This article accompanies Small-Screen Wonders
It may seem like just about everyone around you has a cell phone in their hand, but appearances are deceiving -- particularly in the United States, says Bob Clements, a Naperville, Ill.-based principal with Axsium, a global technology-consulting firm.
Mobile devices (particularly smartphones that allow for more sophisticated transactions) aren't nearly as ubiquitous here as they are in some other advanced countries, and that can pose a problem.
Clements closely follows the mobile-workforce-management market and says that, while these applications -- which allow managers and employees to enter time-and-attendance and other work-related data via mobile devices -- can be a boon for productivity, they can also pose potential liability issues.
Below is a brief conversation between Clements and Senior Editor Andrew R. McIlvaine:
What advice would you give to HR in terms of the sort of questions they should be asking when it comes to determining whether mobile-workforce-management solutions are right for their organization?
Clements: Well, you need to consider it from two perspectives: the manager/supervisors and the employees.
Managers and supervisors tend to get very excited about the potential productivity gains from tools like these in terms of their ability to let people stay on the sales floor, the factory floor, etc., rather than having to go back to their desks to enter data and so forth.
But then there's the cost of providing these services: It's easy if people already have BlackBerrys or smartphones, but if they don't, then you have the additional burden of having to justify the cost of supplying those, which may not be so easy.
Then you need to consider the security issues. What sort of information continues to reside on a smartphone after an application is no longer being used, for example?
And the employee perspective?
The biggest issue there tends to involve the potential costs of employee self-service.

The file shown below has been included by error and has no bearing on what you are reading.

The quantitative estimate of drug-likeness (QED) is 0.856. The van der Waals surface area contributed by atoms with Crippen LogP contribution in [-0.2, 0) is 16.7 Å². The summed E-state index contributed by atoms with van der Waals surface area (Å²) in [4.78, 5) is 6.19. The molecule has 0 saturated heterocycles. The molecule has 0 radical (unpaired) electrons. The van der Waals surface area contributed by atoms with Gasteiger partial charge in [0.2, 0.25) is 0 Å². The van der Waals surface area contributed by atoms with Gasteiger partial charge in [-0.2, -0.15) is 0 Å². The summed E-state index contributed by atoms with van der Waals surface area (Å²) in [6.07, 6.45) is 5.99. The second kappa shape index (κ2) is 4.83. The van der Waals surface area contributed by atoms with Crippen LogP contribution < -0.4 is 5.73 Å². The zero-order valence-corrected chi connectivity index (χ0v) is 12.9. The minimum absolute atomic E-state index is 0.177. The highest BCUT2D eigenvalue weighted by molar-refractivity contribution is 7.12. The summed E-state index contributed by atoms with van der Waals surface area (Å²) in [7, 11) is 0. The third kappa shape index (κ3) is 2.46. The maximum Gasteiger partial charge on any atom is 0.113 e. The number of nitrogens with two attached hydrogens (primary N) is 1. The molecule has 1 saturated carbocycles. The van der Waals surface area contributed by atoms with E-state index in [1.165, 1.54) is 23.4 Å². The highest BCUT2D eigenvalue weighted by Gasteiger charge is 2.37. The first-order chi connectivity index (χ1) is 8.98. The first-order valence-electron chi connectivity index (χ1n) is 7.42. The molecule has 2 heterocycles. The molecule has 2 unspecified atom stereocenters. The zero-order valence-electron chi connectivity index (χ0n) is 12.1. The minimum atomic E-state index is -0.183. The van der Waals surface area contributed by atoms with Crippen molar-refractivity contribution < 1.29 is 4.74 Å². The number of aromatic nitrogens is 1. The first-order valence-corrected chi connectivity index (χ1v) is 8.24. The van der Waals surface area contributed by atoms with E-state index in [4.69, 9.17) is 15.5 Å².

Let's say someone uses a mobile app to update their time-off request or manage their schedule availability while they're at home -- if they're hourly/nonexempt, that's considered paid work, so how do you track that time?
This component can become a bit iffy, which is why a lot of companies tend not to allow hourly employees access to web self-service.
And, once again, there's the cost of the mobile devices themselves. It may seem like everyone in the U.S. has a cell phone, but in reality the U.S. culture isn't quite where much of the rest of the world is. We're not at the point where we can assume everyone has a cell-phone plan that includes a data plan, especially older employees.
Now, HR can make it clear that it's optional for employees to participate in this sort of thing. But that can also raise some fairness issues: If we were to make a service available and only part of the employee population can access it, those who can't may argue that, "It's not fair that my co-worker can use his cell phone to pick up extra overtime and I can't."
So here's what HR should be thinking about: "What's our liability?" "Are we being fair?" and "Are we providing people with adequate channels in order for those without cell phones or smartphones to be able to access the same services as everyone else?"
For example, an IVR system that sends out text messages should also be equipped to contact -- via land-line phone or e-mail -- for employees who don't use text-messaging. So long as those employees approve, of course.
Sounds like HR leaders should keep an attorney close at hand when making these decisions!
I do think you need to consult a lawyer before you get too deep into it. The good news is, a lot of these issues are easily overcome -- you can get the benefits of mobile-workforce management that you expect -- but I'd hate to see someone setting themselves up for liability, which can be especially risky when it comes to employee self-service.
What's your take on the mobile WFM market overall. Will it change the workplace?
Mobile-workforce management is an area that a lot of people are talking about right now, but I don't see it being widespread just yet; I see a lot of people doing pilot projects.
For mobile WFM to really take off, you need to have greater employee access, and we're not there yet. What needs to happen here in the U.S. is that we overcome this cultural barrier that having a cell phone is not as vital as having a land-line phone.
Sure, it may seem like everyone around you has a cell phone, and I know a number of young people who've discontinued their land-line service in favor of cell phone only, but in reality the U.S. trails a lot of other countries, like Japan, in this area.
In Japan, everyone thinks of their cell phone as another appendage. Everyone conducts business on their cell phone.
We need to arrive at the point where everyone here -- blue collar, white collar, old, young, in-between -- also thinks of their cell phone like an appendage. Until it becomes universal in the U.S., we'll continue to run into legal problems.
Countries like Japan and South Korea have certainly gotten a handle on the use of cell phones for work, and so can we.